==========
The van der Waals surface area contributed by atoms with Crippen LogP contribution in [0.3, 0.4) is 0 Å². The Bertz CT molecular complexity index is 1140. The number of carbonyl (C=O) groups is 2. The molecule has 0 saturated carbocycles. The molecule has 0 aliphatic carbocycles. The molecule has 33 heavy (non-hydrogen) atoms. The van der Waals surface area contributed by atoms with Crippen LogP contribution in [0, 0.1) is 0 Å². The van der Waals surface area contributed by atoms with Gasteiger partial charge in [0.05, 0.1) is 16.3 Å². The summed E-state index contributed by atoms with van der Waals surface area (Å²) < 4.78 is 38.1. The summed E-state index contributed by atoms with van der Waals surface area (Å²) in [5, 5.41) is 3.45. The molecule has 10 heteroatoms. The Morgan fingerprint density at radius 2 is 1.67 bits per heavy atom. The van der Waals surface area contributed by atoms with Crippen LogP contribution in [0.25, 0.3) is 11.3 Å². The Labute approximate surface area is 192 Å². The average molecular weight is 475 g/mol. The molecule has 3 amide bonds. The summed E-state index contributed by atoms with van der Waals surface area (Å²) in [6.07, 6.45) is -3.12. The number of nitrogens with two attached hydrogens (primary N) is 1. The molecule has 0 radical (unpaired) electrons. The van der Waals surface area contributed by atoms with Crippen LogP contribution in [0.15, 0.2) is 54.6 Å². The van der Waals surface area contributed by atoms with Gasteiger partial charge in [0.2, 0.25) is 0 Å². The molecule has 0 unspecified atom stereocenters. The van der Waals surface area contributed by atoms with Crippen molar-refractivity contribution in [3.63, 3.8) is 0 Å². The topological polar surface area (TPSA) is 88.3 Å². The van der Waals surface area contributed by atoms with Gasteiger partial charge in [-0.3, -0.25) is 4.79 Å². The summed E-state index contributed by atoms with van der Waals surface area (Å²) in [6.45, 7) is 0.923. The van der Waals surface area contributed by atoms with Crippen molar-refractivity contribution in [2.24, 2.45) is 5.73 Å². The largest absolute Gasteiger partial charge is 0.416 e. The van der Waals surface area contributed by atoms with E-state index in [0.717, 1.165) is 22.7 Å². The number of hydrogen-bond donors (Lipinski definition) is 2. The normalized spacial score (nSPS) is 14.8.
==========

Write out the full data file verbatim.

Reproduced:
The van der Waals surface area contributed by atoms with Crippen LogP contribution in [0.3, 0.4) is 0 Å². The Bertz CT molecular complexity index is 1140. The number of carbonyl (C=O) groups is 2. The molecule has 0 saturated carbocycles. The molecule has 0 aliphatic carbocycles. The molecule has 33 heavy (non-hydrogen) atoms. The van der Waals surface area contributed by atoms with Crippen LogP contribution in [0, 0.1) is 0 Å². The van der Waals surface area contributed by atoms with Gasteiger partial charge in [0.05, 0.1) is 16.3 Å². The summed E-state index contributed by atoms with van der Waals surface area (Å²) < 4.78 is 38.1. The summed E-state index contributed by atoms with van der Waals surface area (Å²) in [5, 5.41) is 3.45. The molecule has 10 heteroatoms. The Morgan fingerprint density at radius 2 is 1.67 bits per heavy atom. The van der Waals surface area contributed by atoms with Crippen LogP contribution in [0.25, 0.3) is 11.3 Å². The Labute approximate surface area is 192 Å². The average molecular weight is 475 g/mol. The molecule has 3 amide bonds. The summed E-state index contributed by atoms with van der Waals surface area (Å²) in [6.07, 6.45) is -3.12. The number of nitrogens with two attached hydrogens (primary N) is 1. The molecule has 0 radical (unpaired) electrons. The van der Waals surface area contributed by atoms with Crippen LogP contribution in [0.15, 0.2) is 54.6 Å². The van der Waals surface area contributed by atoms with Gasteiger partial charge in [0.2, 0.25) is 0 Å². The molecule has 0 unspecified atom stereocenters. The van der Waals surface area contributed by atoms with Crippen molar-refractivity contribution in [3.63, 3.8) is 0 Å². The topological polar surface area (TPSA) is 88.3 Å². The van der Waals surface area contributed by atoms with Gasteiger partial charge in [-0.3, -0.25) is 4.79 Å². The summed E-state index contributed by atoms with van der Waals surface area (Å²) in [6.45, 7) is 0.923. The van der Waals surface area contributed by atoms with Crippen molar-refractivity contribution in [2.24, 2.45) is 5.73 Å². The largest absolute Gasteiger partial charge is 0.416 e. The van der Waals surface area contributed by atoms with E-state index in [0.717, 1.165) is 22.7 Å². The number of hydrogen-bond donors (Lipinski definition) is 2. The normalized spacial score (nSPS) is 14.8.